Collaborative learning in small groups in an online course – a case study
BMC Medical Education volume 22, Article number: 165 (2022)
The ability to learn collaboratively and work in teams is an essential competency in both educational and healthcare settings, and collaborative student activities are acknowledged as being an important part of the pedagogical approach in higher education and teaching. The course that was the focus of this research, a 15-ECTS-credit online course in philosophy of science, ethics, and research methods, was offered online as part of 11 master’s-level health programmes at a university in Norway. Collaborative learning in combination with digital teaching tools was the preferred pedagogical approach in the online course. The aim of the study was to describe, explore and discuss how the students collaborated in small groups in an online course to learn.
We performed six focus groups and 13 individual interviews from February 2018 to May 2019, conducting a qualitative case study with a content analysis of the data collected. The participants were master students in the same faculty at a university in Norway. All the included participants had fulfilled the 15 ECTS credit course.
Our study revealed that the collaboration in small groups resulted in three different working processes, depending on the students’ ability to be flexible and take responsibility for their own and common learning. The three different working processes that emerged from our data were 1. joint responsibility – flexible organization; 2. individual responsibility – flexible organization; and 3. individual responsibility – unorganized. None of the groups changed their working process during their course, even though some experienced their strategy as inadequate.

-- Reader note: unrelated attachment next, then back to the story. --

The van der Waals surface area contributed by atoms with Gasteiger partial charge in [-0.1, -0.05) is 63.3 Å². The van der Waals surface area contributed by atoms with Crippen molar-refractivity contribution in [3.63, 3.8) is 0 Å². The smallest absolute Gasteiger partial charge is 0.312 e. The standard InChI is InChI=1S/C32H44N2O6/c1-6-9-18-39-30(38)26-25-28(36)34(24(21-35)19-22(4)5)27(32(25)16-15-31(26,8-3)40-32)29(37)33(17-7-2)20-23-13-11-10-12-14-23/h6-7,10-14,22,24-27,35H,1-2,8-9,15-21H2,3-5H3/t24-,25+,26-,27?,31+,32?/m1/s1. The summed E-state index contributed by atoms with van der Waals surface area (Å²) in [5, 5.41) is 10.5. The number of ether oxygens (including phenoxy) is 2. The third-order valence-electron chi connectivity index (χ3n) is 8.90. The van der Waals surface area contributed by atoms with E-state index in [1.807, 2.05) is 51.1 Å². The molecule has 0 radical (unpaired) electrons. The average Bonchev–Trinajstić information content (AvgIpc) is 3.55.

Our study showed that despite similar factors such as context, assignments and student autonomy, the students chose different collaboration strategies to accomplish the online course learning objectives. Each group chose their own working process, but only the strategy 1. joint responsibility – flexible organization seemed to promote collaboration, discussion, and team work to complete the complex assignments in the online course. The result from our study may be helpful in designing and planning future online courses; hence online learning requires a focus on how students collaborate and learn online, to gain knowledge and understanding through group discussion.
Education is increasingly being offered online, and there is growing demand in higher education for online studies and courses using online resources in teaching and learning [1, 2]. E-learning worldwide is expected to account for 30% of all educational provision [3, 4]. This has led to an increase in educational provision offered online (all or in part) and the need for improved articulation between technology and pedagogy in higher education . However, even though online teaching is in demand in both educational institutions and among students themselves, studies show that the ability to complete online education is reduced, compared to face-to-face teaching [6,7,8]. One suggestion for reducing dropout rates is to have a mix of online and face-to-face courses in study programmes .